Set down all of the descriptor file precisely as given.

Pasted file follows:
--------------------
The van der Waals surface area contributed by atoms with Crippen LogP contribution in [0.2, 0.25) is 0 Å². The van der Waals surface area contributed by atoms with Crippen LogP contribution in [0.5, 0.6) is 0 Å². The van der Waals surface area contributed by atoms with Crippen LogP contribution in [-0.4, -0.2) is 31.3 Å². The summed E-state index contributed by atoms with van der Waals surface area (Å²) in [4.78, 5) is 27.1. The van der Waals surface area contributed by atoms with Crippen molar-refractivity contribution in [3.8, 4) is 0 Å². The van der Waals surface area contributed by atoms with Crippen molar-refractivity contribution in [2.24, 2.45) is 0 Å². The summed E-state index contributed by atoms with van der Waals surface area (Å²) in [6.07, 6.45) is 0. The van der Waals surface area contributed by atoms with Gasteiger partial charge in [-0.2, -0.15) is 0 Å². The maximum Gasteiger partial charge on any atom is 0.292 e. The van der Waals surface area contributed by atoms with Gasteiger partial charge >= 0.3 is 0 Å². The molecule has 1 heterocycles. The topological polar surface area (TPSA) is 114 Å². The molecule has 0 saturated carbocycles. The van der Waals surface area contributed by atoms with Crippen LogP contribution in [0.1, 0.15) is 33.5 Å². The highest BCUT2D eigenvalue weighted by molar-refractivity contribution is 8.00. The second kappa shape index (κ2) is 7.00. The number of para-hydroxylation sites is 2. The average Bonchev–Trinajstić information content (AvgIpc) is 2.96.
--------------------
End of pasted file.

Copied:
The van der Waals surface area contributed by atoms with Crippen LogP contribution in [0.2, 0.25) is 0 Å². The van der Waals surface area contributed by atoms with Crippen LogP contribution in [0.5, 0.6) is 0 Å². The van der Waals surface area contributed by atoms with Crippen LogP contribution in [-0.4, -0.2) is 31.3 Å². The summed E-state index contributed by atoms with van der Waals surface area (Å²) in [4.78, 5) is 27.1. The van der Waals surface area contributed by atoms with Crippen molar-refractivity contribution in [3.8, 4) is 0 Å². The van der Waals surface area contributed by atoms with Crippen molar-refractivity contribution in [2.24, 2.45) is 0 Å². The summed E-state index contributed by atoms with van der Waals surface area (Å²) in [6.07, 6.45) is 0. The van der Waals surface area contributed by atoms with Gasteiger partial charge in [-0.2, -0.15) is 0 Å². The maximum Gasteiger partial charge on any atom is 0.292 e. The van der Waals surface area contributed by atoms with Gasteiger partial charge >= 0.3 is 0 Å². The molecule has 1 heterocycles. The topological polar surface area (TPSA) is 114 Å². The molecule has 0 saturated carbocycles. The van der Waals surface area contributed by atoms with Crippen LogP contribution in [0.1, 0.15) is 33.5 Å². The highest BCUT2D eigenvalue weighted by molar-refractivity contribution is 8.00. The second kappa shape index (κ2) is 7.00. The number of para-hydroxylation sites is 2. The average Bonchev–Trinajstić information content (AvgIpc) is 2.96.